Information on market conditions such as overall trajectory of the economy, trend in relative share, etc. would need to be well understood and accounted for in the price elasticity model. Competitive intelligence information related to competitor prices, marketing activities, new entrants and emerging alternatives will impact consumer response and therefore need to be introduced in the model as well. Armed with the right set of data, specialized software packages can test a series of econometrics models that best capture the time effects and cross-sectional effects of price change, while controlling for other intervening factors. Deploying a simulation tool that leverages these complex elasticity estimates in the background helps company executives and line managers perform simple what-if scenario analyses to determine the best path of action with the pricing decision. In many instances, a range of possible outcomes exists; we could grow volumes or increase revenues or try to do both. An optimized price recommendation can be derived from the simulation based on observed/expected consumer elasticity and real world business constraints.

In our experience, getting pricing optimization correct could easily lead to 50-100 bases points improvement in margins, especially in verticals such as retail with hi-lo promotion pricing models.

4. Experimental designs. Without an effective learning and feedback mechanism, the basis for decision-making regresses to intuition. Reliable small-scale, in-market testing processes can help companies avoid costly mistakes and prevent strategic blunders with full-scale rollout. With the help of robust experimental designs, company executives can confidently measure the net impact of changing different levers impacting business concurrently. As data grows exponentially with technological advances and competition gets fiercer with globalization, a sophisticated “test & learn” capability is a must-have for companies seeking to gain competitive advantage from analytics in the long run.

No one software package currently covers all types of tests, and in most cases broader knowledge of statistics is still required for effective analysis and accurate interpretation. This is particularly true in the case for tests run at a geo-level compared to customer/account level. Geo-level tests use geographical areas or retail stores as unit of analysis instead of account or customer level. This implies sample size of geo-level tests is in general a lot smaller than account or customer level tests. In addition, geographical differences and dynamic localized competition further complicates impact measurement with geo-level tests.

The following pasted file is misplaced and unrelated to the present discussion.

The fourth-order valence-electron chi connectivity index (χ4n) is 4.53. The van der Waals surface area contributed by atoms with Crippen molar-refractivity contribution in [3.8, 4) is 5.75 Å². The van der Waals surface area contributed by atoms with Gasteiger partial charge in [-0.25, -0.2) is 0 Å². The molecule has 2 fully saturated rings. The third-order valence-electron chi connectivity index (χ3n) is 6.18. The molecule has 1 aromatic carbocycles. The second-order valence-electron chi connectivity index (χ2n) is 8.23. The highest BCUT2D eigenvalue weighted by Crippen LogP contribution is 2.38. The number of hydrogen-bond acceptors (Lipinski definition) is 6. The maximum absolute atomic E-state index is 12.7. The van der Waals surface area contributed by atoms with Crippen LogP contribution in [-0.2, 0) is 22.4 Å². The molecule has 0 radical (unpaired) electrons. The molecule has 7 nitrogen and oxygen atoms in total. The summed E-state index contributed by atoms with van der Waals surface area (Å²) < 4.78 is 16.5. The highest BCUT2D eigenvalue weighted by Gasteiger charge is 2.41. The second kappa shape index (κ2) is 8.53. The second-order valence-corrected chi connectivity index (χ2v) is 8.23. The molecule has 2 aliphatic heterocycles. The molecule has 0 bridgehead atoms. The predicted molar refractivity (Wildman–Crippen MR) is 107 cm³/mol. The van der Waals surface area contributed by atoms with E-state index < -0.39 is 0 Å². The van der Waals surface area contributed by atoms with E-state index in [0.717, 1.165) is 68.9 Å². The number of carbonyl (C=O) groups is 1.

Figure 4: In-market test results.
Figure 4: In-market test results.

In many instances, business runners focused on the need-for-speed test new ideas in selected geographies without setting up a robust test design (holdout group) upfront and statisticians are then asked to measure impact subsequently. The challenge in all these situations is: How do you separate treatment effects (impact of specific business initiative) from other uncontrollable effects; how do you confidently separate signal from noise and make an informed judgment?

Getting a stable and comparable baseline so that true treatment effects can be measured accurately and reliably is certainly not a trivial job. Theoretically speaking, given a test sample, if we can find baselines for test units and they are highly positively correlated, we can use paired sample T statistics instead of two independent sample T statistics so that T statistics from paired samples is greater than T statistics from two independent samples. Simulation results show a paired sample T test with a well-constructed baseline has higher power, smaller type I error and smaller Type II error. Of course, a tremendous amount of empirical research and simulation is required in order to find the right baselining rules that best fit your industry and brand situation.

Not surprising, in general, companies that have institutionalized test & learn processes have better performance over their peers.

Conclusions

The sophistication of analytics and deeper integration with business operations in consumer financial services is attributable to the successful application of credit-scoring techniques in managing customer credit lifecycles and availability of robust behavioral data through credit bureaus. The consumer credit industry benefited from the fact that credit risk management dominates the profitability of the industry and most decisions are structured at a customer level and therefore lend themselves to analytical approaches very well. In contrast, business problems in consumer retail marketing are less structured, often diverse and involve units of analysis much larger than individual customers. These problems require innovative approaches and out-of-the-box creativity to solve. Lack of actionable data for many retail-marketing problems has been a deterrent in the past. Scarcity of sophisticated analytic talent in the marketing function also contributed to the relatively slow progress over the years.

But all of that is beginning to change. Senior executives in retail marketing are beginning to embrace advanced decision sciences as a potential competitive advantage and differentiator in the marketplace. As seasoned practitioners of analytics, we are also beginning to see and expect a fundamental shift in the availability and access to consumer marketing data with the growth of the web and e-commerce globally.

Ming Zhang, Ph.D, (Ming.Zhang@westernunion.com) is director of Customer Analytics at Western Union, specializing in customer behavior analytics and scorecard development. Clay Duan is director of Customer Analytics at Western Union, overseeing modeling analytics in areas of network optimization, marketing, pricing and business DoE. Arun Muthupalaniappan is senior vice president at Western Union, responsible for its Global Business Intelligence, Customer Strategy & Analytics function.